This time the ECB’s president Mario Draghi delivered more easing than the market expected. The central bank lowered main interest rate to 0.00%, cut deposit rate to -0.4% and expanded QE program from €60bn to €80bn a month. In addition, the regulator announced new ultra-cheap, 4-year loans to banks, allowing them to borrow from the ECB at negative interest rates.
The expected effect followed, but was extremely short-lived: after sliding to 1.0825 EUR/USD soared to 1.1200. European bank shares gained, but then reversed down and closed at the negative territory.
Such reaction of the market means that traders doubt that the ECB’s policy is effective. So far excessive monetary stimulus has failed to revive credit in the euro area. Buying of the euro was triggered by Draghi’s comments that the rates won’t be reduced much further.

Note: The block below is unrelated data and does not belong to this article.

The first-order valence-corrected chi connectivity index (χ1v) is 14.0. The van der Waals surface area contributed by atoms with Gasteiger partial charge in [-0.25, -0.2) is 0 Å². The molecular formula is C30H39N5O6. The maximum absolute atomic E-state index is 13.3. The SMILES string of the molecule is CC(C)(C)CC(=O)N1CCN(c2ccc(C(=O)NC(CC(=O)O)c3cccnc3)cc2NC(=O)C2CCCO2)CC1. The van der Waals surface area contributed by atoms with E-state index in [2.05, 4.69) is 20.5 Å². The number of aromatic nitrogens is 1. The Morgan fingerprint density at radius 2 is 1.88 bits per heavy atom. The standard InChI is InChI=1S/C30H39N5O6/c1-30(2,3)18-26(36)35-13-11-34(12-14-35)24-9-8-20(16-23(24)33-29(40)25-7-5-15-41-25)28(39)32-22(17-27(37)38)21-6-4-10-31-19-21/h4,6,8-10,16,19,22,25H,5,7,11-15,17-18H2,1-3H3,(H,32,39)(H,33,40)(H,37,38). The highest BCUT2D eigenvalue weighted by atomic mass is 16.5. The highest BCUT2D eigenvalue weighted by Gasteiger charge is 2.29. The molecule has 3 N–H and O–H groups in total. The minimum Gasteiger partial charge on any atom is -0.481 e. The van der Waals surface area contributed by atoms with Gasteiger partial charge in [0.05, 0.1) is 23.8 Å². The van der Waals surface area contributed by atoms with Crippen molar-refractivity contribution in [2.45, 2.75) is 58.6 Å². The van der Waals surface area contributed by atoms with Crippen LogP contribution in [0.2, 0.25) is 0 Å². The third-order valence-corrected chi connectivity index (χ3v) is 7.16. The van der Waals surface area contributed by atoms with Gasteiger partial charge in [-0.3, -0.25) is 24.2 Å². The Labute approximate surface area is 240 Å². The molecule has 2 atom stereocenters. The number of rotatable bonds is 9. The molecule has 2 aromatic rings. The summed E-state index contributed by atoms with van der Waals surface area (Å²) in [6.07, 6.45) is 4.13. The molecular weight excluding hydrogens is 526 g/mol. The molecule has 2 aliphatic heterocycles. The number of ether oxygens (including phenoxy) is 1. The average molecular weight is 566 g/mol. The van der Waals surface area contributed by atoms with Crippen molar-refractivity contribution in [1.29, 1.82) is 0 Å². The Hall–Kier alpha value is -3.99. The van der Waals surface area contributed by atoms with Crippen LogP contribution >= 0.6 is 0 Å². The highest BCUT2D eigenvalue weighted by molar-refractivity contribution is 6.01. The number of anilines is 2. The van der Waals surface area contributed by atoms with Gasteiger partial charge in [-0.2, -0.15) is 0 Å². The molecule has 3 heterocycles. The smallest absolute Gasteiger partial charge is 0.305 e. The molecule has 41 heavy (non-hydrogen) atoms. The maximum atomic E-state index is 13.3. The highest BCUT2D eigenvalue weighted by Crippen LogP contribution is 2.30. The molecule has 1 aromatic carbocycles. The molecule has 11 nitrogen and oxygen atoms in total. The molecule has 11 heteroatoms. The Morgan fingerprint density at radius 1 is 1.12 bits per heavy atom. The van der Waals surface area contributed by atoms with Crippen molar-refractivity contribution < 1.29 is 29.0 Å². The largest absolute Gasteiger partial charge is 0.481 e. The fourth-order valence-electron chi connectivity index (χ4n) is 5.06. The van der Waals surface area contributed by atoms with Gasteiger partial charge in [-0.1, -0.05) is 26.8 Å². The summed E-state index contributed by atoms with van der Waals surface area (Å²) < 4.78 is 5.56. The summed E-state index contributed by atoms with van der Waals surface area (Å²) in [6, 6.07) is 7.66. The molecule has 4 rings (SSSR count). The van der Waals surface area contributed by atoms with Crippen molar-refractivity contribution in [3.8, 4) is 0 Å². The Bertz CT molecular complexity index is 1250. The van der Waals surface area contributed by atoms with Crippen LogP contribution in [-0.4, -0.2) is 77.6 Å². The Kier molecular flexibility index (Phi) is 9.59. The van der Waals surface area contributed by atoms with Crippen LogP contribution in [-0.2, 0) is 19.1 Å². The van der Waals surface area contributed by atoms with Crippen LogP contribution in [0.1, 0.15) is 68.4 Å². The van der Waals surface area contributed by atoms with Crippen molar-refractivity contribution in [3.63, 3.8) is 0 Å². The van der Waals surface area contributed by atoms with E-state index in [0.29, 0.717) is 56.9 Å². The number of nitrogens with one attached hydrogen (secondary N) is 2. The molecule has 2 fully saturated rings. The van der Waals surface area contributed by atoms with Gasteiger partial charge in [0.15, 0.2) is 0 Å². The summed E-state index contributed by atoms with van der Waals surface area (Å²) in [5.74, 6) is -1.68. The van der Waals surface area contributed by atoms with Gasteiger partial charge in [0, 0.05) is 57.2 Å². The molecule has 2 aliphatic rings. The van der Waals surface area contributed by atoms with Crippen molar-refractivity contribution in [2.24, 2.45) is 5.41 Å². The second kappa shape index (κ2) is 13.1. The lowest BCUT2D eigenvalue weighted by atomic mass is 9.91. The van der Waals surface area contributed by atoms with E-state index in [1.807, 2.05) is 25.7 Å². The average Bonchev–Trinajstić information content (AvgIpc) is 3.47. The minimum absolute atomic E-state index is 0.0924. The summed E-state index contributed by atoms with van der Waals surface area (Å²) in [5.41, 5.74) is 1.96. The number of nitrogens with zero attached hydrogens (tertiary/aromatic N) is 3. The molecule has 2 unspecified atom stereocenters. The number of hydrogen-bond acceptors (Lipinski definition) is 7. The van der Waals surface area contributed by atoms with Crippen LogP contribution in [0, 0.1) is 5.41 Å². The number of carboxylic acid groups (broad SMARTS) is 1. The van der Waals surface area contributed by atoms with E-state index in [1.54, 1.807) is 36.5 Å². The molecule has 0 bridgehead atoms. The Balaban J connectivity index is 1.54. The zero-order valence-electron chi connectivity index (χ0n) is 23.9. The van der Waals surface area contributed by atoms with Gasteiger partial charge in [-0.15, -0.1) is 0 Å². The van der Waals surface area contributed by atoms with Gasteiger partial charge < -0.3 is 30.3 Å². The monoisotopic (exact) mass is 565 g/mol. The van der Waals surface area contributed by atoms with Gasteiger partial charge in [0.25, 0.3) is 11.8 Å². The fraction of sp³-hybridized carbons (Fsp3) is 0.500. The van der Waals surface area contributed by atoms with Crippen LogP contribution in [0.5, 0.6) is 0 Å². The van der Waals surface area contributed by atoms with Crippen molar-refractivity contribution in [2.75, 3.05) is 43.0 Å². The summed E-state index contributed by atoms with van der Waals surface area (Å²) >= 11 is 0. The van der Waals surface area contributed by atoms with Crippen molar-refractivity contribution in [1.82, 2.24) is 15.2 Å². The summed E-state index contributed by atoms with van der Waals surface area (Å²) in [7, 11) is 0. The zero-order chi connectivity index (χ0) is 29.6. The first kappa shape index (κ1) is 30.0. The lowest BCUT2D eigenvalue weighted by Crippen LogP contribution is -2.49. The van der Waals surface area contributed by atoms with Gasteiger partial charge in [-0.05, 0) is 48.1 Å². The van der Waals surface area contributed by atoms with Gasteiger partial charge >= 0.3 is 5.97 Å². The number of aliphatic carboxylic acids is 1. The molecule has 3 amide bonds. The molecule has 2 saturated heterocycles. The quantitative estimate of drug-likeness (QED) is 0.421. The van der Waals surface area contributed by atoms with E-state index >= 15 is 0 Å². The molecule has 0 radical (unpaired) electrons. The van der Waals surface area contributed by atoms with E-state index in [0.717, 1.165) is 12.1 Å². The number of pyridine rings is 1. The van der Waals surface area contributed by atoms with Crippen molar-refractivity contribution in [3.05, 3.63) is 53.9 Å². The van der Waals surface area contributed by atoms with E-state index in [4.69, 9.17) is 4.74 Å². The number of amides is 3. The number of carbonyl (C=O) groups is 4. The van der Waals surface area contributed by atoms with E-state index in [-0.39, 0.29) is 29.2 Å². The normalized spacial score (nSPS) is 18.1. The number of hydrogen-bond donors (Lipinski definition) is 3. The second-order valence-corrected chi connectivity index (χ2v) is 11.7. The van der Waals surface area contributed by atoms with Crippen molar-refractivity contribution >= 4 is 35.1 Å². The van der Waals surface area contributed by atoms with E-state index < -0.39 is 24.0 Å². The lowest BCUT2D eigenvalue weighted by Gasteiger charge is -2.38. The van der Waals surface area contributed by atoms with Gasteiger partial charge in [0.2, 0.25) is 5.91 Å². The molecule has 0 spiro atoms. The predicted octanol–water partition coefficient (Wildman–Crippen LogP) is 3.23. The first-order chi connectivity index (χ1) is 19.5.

The single currency may now repeat its December dynamics, when after jumping on the ECB meeting EUR/USD went sideways and stayed in range even after the Federal Reserve’s meeting. The bullish move in the euro could have been in many respects an overreaction. Next week the euro may face negative pressure if the market’s sentiment improves and if the expectations of the Fed’s rate hike this year strengthen. At the same time, the bears probably won’t risk too aggressive shorts.
Resistance is at 1.1250 and 1.1300. Higher levels of 1.1375 (February high) and 1.1460/1.1500 (September and October highs) returned into focus, but an increase there is possible only in case of the fix above 1.1250. Support is at 1.1050 (200-day MA), 1.0980, 1.0900.